Mallorytown, Ontario. residents in difficulty since the closure of the walk-in clinic

Frustration rises in Mallorytown.

When the city’s only walk-in clinic closed in February, there was talk of recruiting new health professionals to fill the void.

But the village is still waiting.

Angie Cowan has been fighting for health care in Younge Township since late last year, when she learned that provincial budget cuts would result in Mallorytown, the center of the township, losing its only walk-in clinic you free.

She says since the clinic closed in February, the situation has only gotten more complicated for people living in rural areas.

“We now have to go to a private clinic, where we don’t even have a nurse, or we have to go to the emergency room,” she explained.

Cowan is not alone in this battle. Many people who used the clinic’s services, as well as the Front of Yonge city council, are lobbying the province.

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Yonge Township Front Mayor Roger Haley said they were thrilled in February when MPP Steve Clark said Mallorytown would be first in line for funding for a new clinic staffed by a nurse practitioner, but almost 10 months later, the fully ready clinic remains empty. , and the residents of Mallorytown are not served.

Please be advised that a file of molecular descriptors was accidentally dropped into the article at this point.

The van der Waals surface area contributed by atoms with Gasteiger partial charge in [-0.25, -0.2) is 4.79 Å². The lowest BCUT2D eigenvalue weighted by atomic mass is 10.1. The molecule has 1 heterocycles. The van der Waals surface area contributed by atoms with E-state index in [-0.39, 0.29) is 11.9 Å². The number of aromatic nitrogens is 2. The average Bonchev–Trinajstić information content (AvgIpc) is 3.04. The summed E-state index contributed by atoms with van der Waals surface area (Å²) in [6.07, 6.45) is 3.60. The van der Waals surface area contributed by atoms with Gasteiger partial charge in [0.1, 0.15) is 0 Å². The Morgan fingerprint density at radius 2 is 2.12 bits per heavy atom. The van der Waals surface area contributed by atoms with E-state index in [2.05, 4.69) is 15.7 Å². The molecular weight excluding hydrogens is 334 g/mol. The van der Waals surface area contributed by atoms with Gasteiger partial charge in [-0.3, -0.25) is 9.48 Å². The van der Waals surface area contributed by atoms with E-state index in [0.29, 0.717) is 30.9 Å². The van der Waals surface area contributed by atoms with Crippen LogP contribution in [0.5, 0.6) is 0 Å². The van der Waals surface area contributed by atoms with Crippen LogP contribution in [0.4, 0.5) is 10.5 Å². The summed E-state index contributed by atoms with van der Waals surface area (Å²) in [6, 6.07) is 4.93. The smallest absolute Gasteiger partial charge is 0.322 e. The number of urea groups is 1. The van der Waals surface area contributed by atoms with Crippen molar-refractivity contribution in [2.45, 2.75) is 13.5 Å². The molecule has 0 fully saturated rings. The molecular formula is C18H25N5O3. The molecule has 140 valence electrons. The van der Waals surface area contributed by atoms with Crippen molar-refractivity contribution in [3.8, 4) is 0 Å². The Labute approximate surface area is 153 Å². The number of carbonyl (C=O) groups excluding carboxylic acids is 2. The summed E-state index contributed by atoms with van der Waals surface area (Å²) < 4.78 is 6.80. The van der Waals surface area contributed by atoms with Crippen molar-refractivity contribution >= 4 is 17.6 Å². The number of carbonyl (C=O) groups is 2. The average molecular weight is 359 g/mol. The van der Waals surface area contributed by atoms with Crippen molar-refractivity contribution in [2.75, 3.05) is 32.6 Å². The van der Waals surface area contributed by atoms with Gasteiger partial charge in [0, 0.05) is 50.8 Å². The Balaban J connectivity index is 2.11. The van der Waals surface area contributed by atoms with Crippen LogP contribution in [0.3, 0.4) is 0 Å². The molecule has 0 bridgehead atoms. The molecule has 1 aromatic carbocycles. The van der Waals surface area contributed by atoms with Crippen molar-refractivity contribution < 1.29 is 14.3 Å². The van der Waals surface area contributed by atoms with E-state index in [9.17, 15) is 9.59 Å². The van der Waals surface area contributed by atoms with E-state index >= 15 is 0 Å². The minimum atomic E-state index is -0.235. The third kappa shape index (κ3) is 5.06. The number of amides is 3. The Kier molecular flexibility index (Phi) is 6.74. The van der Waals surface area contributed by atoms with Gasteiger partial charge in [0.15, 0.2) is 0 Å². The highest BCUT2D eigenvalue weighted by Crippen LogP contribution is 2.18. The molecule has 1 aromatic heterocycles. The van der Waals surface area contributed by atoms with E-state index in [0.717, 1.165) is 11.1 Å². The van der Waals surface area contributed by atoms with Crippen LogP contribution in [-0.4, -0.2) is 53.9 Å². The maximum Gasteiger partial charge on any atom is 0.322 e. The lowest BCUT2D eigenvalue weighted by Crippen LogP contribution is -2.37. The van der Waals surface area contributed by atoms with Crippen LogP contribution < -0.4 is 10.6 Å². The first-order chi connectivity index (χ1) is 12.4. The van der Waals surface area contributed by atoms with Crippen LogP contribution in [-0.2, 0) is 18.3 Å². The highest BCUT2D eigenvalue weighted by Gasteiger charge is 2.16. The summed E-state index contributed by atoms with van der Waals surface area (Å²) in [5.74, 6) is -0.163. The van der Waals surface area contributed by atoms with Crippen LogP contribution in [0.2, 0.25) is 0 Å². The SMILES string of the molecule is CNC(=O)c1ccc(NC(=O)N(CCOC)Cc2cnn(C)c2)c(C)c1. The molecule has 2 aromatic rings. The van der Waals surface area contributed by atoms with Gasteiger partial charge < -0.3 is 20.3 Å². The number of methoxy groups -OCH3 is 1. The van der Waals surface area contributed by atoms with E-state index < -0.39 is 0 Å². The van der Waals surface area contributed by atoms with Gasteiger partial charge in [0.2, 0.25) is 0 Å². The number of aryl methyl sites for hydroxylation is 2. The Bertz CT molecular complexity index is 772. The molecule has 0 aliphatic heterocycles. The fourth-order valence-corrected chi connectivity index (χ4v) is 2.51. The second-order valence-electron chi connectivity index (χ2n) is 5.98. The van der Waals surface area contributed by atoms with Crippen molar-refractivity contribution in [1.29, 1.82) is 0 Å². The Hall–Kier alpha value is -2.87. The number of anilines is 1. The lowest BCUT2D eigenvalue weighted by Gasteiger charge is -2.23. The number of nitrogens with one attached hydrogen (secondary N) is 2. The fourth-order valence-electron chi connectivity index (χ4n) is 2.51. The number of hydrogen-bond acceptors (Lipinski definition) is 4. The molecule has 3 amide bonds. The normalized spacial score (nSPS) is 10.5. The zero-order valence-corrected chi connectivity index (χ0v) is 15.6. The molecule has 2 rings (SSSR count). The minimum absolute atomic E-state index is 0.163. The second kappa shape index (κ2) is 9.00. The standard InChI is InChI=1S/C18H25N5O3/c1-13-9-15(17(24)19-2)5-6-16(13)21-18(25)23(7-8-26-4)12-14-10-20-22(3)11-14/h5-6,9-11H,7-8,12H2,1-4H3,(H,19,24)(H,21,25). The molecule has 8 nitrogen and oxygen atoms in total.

“If it was announced today that we had the funding, we would still have to hire someone, so it could be months before we found someone,” Haley said.

Now, between the wait and inaction from the province, from Haley, from Cowan and from the hundreds of people who Haley says have used the clinic, frustration is mounting.

“We’re just told, ‘Oh, we’re reviewing applications, we’re reviewing applications,’ and…nothing,” he said. “I just can’t understand. It is inconceivable that they could close a completely ready clinic. How they could have closed it, I just don’t understand.

However, this week at the Ontario Legislative Assembly, a face familiar to many Kingstonians took a stand on behalf of those fighting for health care in Mallorytown, as did Kingston’s MPP and the Islands, Ted Hsu.

“More people and more complex problems continue to crowd the Brockville emergency room. How often does this kind of thing happen in rural and northern Ontario? Hsu told the House of Commons on Tuesday.

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Some welcome support, but with no action on the township’s request to open a nurse practitioner-led clinic in the spring, all they can do is wait.

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